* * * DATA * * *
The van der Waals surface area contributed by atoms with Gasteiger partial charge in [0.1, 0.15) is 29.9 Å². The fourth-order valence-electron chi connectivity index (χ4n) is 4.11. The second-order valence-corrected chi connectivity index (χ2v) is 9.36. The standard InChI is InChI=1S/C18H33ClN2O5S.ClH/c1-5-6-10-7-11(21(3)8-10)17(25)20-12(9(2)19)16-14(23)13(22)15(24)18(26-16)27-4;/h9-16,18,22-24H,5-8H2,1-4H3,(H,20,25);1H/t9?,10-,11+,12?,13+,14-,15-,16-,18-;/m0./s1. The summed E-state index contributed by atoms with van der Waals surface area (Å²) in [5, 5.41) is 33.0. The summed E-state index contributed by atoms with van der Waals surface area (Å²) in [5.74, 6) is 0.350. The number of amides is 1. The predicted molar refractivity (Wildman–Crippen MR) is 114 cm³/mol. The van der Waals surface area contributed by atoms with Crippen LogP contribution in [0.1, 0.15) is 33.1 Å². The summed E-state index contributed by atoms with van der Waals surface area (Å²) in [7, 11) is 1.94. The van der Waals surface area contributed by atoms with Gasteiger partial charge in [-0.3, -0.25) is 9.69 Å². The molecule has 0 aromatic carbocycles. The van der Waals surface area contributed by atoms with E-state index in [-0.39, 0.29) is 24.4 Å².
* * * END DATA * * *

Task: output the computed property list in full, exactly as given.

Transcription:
The van der Waals surface area contributed by atoms with Gasteiger partial charge in [0.1, 0.15) is 29.9 Å². The fourth-order valence-electron chi connectivity index (χ4n) is 4.11. The second-order valence-corrected chi connectivity index (χ2v) is 9.36. The standard InChI is InChI=1S/C18H33ClN2O5S.ClH/c1-5-6-10-7-11(21(3)8-10)17(25)20-12(9(2)19)16-14(23)13(22)15(24)18(26-16)27-4;/h9-16,18,22-24H,5-8H2,1-4H3,(H,20,25);1H/t9?,10-,11+,12?,13+,14-,15-,16-,18-;/m0./s1. The summed E-state index contributed by atoms with van der Waals surface area (Å²) in [5, 5.41) is 33.0. The summed E-state index contributed by atoms with van der Waals surface area (Å²) in [5.74, 6) is 0.350. The number of amides is 1. The predicted molar refractivity (Wildman–Crippen MR) is 114 cm³/mol. The van der Waals surface area contributed by atoms with Crippen LogP contribution in [0.1, 0.15) is 33.1 Å². The summed E-state index contributed by atoms with van der Waals surface area (Å²) in [7, 11) is 1.94. The van der Waals surface area contributed by atoms with Gasteiger partial charge in [-0.3, -0.25) is 9.69 Å². The molecule has 0 aromatic carbocycles. The van der Waals surface area contributed by atoms with E-state index in [-0.39, 0.29) is 24.4 Å².